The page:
Metropolitan News-Enterprise


Thursday, September 24, 2015


Page 3


Man, 85, Isn’t an ‘Elder,’ Under Statute, C.A. Rules


By a MetNews Staff Writer


An 85-year-old man who bobs between residences in Australia the State of Washington is not an “elder” for purposes of California’s Elder Abuse Law, the Court of Appeal for this district has ruled, rejecting his bid for a new trial in an action against Wells Fargo Bank for allegedly causing a $13 million loss through mismanagement of his trust.

The opinion, by Justice Steven Perren of Div. Six, affirms a judgment by Santa Barbara Superior Court Judge Donna D. Geck. Following a bench trial on plaintiff Randolph Galt’s sole cause of action that survived demurrers, she held that he lacks standing to pursue his action for financial elder abuse in light of his non-residency.

Perren noted that Health and Welfare Code §15610.27 defines an “elder” as “any person residing in this state, 65 years of age or older.” He wrote:

“By his own admission, Galt does not reside in this state; consequently, under the plain meaning of the statute, he is not an elder.”

The jurist went on to say, in Tuesday’s unpublished opinion:

“Galt argues the definition of ‘elder’ must be liberally construed to promote the Elder Abuse Act’s salient goals, but the only way to reach the result he advocates is to ignore the unequivocal statutory requirement that, to qualify as an elder, the person must ‘reside in this state.’…This would be no different than ignoring the requirement that the person be at least 65 years of age.  Just as we cannot broadly interpret the statute to encompass persons under age 65, we cannot interpret it to include non-residents.”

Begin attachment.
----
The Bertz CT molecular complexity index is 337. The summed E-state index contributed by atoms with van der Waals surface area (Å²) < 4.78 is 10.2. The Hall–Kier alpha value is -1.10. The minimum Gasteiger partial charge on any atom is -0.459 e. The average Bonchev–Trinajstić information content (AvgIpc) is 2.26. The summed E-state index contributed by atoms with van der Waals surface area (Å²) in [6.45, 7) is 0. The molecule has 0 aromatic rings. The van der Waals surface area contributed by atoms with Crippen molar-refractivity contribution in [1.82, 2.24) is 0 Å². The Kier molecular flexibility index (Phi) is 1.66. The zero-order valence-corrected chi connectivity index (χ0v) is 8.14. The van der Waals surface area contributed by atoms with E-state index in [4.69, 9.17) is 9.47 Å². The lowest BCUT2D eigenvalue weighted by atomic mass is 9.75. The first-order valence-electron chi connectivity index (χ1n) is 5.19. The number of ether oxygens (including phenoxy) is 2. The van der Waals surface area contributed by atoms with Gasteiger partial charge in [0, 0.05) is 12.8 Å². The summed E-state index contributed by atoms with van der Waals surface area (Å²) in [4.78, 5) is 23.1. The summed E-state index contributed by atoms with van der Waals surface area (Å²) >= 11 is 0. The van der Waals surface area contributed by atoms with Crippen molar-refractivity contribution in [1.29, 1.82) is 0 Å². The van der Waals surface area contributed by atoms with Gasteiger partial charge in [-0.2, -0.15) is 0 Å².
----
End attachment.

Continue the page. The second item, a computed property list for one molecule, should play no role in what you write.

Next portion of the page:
The trust is situated in California. That, however, is an insufficient basis for permitting the action, Perren said, explaining:

“That the Trust has ties to California is irrelevant. Galt cites no statutory or decisional authority suggesting his position as a Trust beneficiary or manager grants him residency status.”

The case is Galt v. Wells Fargo Bank,  B261792.

Roland Wrinkle of the Woodland Hills law firm of Grassini, Wrinkle & Johnson represented Galt. Arguing for Wells Fargo, and the account representative Galt also sued, were Philip W. Marking, Michael D. Hellman, Gamble T. Parks of the Santa Barbara law firm of Fell, Marking, Abkin, Montgomery, Granet & Raney, LLP.


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